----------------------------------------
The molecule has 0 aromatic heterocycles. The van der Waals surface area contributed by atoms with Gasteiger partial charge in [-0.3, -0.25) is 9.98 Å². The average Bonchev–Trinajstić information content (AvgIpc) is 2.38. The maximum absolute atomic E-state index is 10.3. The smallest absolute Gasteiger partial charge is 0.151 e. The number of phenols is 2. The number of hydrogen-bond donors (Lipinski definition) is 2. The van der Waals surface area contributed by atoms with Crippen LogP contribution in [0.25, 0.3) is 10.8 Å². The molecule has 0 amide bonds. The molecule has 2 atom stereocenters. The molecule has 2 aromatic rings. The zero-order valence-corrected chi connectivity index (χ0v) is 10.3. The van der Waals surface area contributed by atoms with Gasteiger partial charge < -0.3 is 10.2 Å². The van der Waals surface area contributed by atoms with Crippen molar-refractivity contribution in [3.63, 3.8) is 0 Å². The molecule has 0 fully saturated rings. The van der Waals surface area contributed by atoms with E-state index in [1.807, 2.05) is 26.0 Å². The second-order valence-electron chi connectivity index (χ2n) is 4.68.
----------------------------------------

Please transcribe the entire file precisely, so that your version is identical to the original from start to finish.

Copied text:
The molecule has 0 aromatic heterocycles. The van der Waals surface area contributed by atoms with Gasteiger partial charge in [-0.3, -0.25) is 9.98 Å². The average Bonchev–Trinajstić information content (AvgIpc) is 2.38. The maximum absolute atomic E-state index is 10.3. The smallest absolute Gasteiger partial charge is 0.151 e. The number of phenols is 2. The number of hydrogen-bond donors (Lipinski definition) is 2. The van der Waals surface area contributed by atoms with Crippen LogP contribution in [0.25, 0.3) is 10.8 Å². The molecule has 0 amide bonds. The molecule has 2 atom stereocenters. The molecule has 2 aromatic rings. The zero-order valence-corrected chi connectivity index (χ0v) is 10.3. The van der Waals surface area contributed by atoms with Gasteiger partial charge < -0.3 is 10.2 Å². The van der Waals surface area contributed by atoms with Crippen molar-refractivity contribution in [3.63, 3.8) is 0 Å². The molecule has 0 fully saturated rings. The van der Waals surface area contributed by atoms with E-state index in [1.807, 2.05) is 26.0 Å². The second-order valence-electron chi connectivity index (χ2n) is 4.68.